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What parents need to know
Parents need to know that EastSiders is a dark comedy about a group of friends in Los Angeles, including squabbling boyfriends Thom (Van Hansis) and Cal (Kit Williamson). Everyone on the show is an adult, but they drink heavily, frequently setting out to get drunk, and then sometimes combining the alcohol with marijuana or pills (Ambien is mentioned by name). Characters deal with their emotions by drinking. Expect to see same- and opposite-sex kissing, frequently passionate, and in a variety of locations: in a loft, up against a wall, in a bed, etc. We also see characters lounging around together in their underwear, presumably after sex. Cursing is frequent, with many uses of the word "f--k" as well as "motherf----r," "bulls--t," "s--t," and "a--hole." Gay characters accept themselves, and are accepted by their parents and friends.
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What's the story?
EASTSIDERS Cal, Thom, Kathy (Constance Wu), and Ian (John Halbach) semi-aimlessly bounce around Silver Lake, Los Angeles, in this comedy, originally a web series before it was snapped up by Netflix. The action picks up when self-described "frigid shrew" Cal finds out that his boyfriend of four years, aspiring writer Thom, has been cheating on him with Jeremy (Matthew McKelligon) -- which ultimately reveals the fractures in Cal and Thom's relationship and sends both stumbling into new romantic complications. Meanwhile, Cal's best friend Kathy is disturbed by what she sees as a proposal from her boyfriend of six months, Ian, and a curve ball that life throws her soon after. Pour a tall glass of whiskey: This is the modern gay soap opera you've been waiting for.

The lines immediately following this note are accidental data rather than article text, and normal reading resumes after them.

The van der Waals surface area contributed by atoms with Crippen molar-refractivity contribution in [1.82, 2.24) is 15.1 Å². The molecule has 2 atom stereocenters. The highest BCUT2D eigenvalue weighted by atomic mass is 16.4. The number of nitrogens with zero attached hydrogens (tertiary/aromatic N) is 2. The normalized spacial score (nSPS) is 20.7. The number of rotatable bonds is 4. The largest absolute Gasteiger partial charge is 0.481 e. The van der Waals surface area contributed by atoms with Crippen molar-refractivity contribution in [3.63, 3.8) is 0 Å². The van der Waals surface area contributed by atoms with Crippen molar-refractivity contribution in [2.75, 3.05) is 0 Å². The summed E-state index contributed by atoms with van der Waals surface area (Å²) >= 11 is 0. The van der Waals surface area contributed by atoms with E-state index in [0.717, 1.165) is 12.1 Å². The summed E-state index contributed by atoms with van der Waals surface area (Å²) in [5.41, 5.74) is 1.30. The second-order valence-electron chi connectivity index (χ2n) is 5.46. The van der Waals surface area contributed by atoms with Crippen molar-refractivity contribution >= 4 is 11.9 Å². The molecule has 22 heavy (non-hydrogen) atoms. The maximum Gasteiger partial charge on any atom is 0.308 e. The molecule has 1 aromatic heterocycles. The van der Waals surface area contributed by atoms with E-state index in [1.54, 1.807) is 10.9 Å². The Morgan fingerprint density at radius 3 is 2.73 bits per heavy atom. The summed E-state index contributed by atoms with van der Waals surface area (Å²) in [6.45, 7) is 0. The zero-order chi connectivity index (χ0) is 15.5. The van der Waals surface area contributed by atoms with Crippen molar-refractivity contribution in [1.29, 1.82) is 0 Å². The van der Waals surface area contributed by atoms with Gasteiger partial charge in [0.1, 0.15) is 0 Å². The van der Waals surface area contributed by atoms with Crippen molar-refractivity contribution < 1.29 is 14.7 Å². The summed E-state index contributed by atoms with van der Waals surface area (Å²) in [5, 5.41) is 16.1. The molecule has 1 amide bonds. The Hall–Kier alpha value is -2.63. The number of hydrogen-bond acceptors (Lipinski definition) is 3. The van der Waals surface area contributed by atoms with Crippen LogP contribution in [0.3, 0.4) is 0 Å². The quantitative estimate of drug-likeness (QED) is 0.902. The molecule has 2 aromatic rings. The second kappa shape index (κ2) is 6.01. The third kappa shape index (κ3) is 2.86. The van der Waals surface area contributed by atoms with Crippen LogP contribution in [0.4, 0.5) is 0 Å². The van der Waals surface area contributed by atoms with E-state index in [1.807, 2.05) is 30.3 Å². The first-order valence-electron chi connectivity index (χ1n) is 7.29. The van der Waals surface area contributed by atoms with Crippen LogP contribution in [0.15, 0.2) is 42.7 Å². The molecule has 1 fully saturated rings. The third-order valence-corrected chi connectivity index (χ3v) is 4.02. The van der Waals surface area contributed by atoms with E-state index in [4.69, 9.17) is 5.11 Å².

Is it any good?
Lusty, quippy, and frequently bored out of their minds, the LA hipsters who inhabit the world of this meandering, enjoyable series are intriguingly imperfect. They cheat, they lie, they sneak around, and in between they lounge around in various living rooms gossiping about all of it with a tall glass of straight whiskey and maybe an Ambien or two. Thom, Cal, and the rest would be hateable if they weren't so funny -- they do twee, charming things like going to End of the World parties or standing underneath a street lamp eating ice cream out of a Chinese takeout container. Kathy, though, has an irritating attention-seeking vibe that's particularly hard to take.
However, the great gags in EastSiders will make you reconsider bailing. "If I give up on this relationship, Chick-fil-A wins," says Cal about his foundering partnership with Thom. Quincy (Stephen Guarino) brags about his oversized jewelry at a party: "My earrings are made out of the Rent musical, deluxe edition." Even when life events take a more serious turn, everything is processed in wry, smart conversation. The cast has charm, they sound and act like real people (even if most of them could pass for runway models), and it's fun to hang out for a while in their small slice of sunny gay LA.
Talk to your kids about ...
Families can talk about how this former web series came to be on Netflix. What is appealing or unusual about EastSiders that would compel Netflix to put it on their feed? Have you seen other shows like it? How are they the same or different?
The "eastside" in this show's title refers to a section of Los Angeles that includes hip neighborhoods like Echo Park and Silver Lake, where this show is set. How would this show be different if it were set in a different part of Los Angeles, like Hollywood? What about in a different town? How does Silver Lake provide a sense of place and contribute to this show?
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